“Due to the extent of the activity by the officers in the building, our belief was that they could be responding to a serious threat,” he wrote.

Adams acknowledged that he has failed to maintain a positive relationship with the police union and “there were things that I could have done and/or communicated better to improve this relationship.”

Their relationship was strained during the Great Recession, he wrote, and the city could not have maintained the same level of service “without some tough decisions and tough labor negotiations.”

He also wrote that the police officer’s union hired an attorney to represent it during negotiations whose former law firm had practiced “questionable tactics” and “advocated ‘public ridicule’ of blunders by the city manager, mayor and City Council.”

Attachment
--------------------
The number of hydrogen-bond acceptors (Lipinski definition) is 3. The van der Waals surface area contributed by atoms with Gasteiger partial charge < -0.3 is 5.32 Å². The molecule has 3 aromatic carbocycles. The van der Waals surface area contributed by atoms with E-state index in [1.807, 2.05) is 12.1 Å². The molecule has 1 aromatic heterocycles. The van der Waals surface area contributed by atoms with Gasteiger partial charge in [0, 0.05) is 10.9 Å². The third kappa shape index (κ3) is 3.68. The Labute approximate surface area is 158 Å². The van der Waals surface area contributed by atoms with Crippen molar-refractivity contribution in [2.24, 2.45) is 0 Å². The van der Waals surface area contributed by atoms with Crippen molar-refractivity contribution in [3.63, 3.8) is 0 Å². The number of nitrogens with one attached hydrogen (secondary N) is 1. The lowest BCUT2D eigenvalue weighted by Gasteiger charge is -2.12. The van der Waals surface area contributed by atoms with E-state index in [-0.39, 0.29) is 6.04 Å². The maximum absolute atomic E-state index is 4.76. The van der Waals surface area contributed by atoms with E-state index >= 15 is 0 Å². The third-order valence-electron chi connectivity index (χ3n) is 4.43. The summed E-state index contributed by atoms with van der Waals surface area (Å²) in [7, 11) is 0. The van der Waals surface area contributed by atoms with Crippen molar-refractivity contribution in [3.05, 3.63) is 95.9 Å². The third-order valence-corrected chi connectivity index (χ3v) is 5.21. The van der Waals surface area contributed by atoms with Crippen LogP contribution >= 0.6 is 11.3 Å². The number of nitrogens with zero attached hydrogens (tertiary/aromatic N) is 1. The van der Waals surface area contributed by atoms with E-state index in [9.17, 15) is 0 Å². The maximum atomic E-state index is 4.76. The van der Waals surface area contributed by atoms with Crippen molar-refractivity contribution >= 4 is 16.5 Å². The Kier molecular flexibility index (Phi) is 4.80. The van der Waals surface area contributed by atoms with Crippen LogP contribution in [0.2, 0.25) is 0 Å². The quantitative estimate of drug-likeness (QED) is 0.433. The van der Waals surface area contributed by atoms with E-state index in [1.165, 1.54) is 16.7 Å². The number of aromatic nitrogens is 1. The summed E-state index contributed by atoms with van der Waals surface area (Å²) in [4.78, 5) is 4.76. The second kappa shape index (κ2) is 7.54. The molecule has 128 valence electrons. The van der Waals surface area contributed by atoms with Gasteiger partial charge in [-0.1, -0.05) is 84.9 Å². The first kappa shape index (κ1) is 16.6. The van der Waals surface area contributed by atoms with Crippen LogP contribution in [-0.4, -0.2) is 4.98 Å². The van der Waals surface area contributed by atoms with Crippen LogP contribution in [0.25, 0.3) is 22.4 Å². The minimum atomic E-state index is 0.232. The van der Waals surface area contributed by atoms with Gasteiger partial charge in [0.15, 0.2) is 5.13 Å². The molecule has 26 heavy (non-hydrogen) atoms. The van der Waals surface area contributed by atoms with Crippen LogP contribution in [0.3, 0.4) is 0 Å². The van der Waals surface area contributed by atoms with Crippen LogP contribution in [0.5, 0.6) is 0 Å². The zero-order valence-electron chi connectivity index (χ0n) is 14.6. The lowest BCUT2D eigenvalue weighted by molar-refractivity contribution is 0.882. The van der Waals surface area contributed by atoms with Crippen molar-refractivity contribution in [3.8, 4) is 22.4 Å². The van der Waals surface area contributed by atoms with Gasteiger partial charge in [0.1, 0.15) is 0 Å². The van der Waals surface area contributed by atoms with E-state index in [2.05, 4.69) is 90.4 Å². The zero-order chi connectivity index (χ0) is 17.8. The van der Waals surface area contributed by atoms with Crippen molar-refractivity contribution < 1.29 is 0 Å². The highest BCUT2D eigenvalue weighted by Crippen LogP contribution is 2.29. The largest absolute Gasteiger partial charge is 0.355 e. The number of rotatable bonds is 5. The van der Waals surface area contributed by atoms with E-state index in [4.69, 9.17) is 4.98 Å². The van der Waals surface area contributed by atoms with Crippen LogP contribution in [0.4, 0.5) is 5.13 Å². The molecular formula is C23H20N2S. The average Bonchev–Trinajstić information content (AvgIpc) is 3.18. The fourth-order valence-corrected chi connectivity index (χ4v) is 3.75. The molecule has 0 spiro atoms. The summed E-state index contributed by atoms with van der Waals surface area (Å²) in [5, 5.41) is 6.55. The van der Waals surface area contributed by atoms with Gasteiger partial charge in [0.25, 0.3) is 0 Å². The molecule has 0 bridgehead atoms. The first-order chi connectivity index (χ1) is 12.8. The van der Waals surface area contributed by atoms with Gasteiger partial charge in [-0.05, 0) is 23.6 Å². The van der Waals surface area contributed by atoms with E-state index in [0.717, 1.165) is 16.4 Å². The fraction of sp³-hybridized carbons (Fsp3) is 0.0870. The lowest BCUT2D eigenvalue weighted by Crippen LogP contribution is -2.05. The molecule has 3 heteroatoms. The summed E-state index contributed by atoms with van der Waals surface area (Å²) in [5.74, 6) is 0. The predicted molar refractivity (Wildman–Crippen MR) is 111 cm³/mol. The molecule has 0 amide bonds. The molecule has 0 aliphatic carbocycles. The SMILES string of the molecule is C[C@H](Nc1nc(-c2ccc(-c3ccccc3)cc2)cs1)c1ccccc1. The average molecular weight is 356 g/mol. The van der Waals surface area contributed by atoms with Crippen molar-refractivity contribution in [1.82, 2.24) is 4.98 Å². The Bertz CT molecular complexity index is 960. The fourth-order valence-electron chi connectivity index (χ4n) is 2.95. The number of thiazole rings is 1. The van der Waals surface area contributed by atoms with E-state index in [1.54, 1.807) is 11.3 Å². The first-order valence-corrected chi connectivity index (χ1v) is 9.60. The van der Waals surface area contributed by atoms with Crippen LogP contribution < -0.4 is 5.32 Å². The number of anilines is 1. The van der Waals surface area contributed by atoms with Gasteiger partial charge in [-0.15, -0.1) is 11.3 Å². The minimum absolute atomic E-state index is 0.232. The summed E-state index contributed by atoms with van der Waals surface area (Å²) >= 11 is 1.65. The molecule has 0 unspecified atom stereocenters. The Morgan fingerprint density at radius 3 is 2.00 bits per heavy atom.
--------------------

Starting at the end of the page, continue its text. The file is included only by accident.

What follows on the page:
The police union has regularly denied that contract negotiations played any part in the July 3 incident.

“Negotiations had been ongoing for months prior to the incident caused by the city manager, not the responding officers,” the union wrote in its Sept. 17 letter to the City Council. “The association does not control when negotiations are started, the position of the city regarding their half of the process, the city electing to continue with negotiations during the situation, nor do we control the actions of the city manager.

“Any attempts to blame our involved police officers or our association, is irresponsible and offensive,” the union said in a letter to the City Council on Sept. 17.

Police union President Shawn Cosgrove could not be reached late Wednesday for comment.

Contract negotiations recently wrapped up; the council on Sept. 23 approved a two-year memorandum of understanding with the union.

Adams said he does not have any specific plans yet.

“I believe my greatest legacy is the effective team we have assembled over the years and am extremely proud of all that they have accomplished,” he wrote. “My wish is that my departure will remove this distraction and allow them to return their full focus to these important efforts.”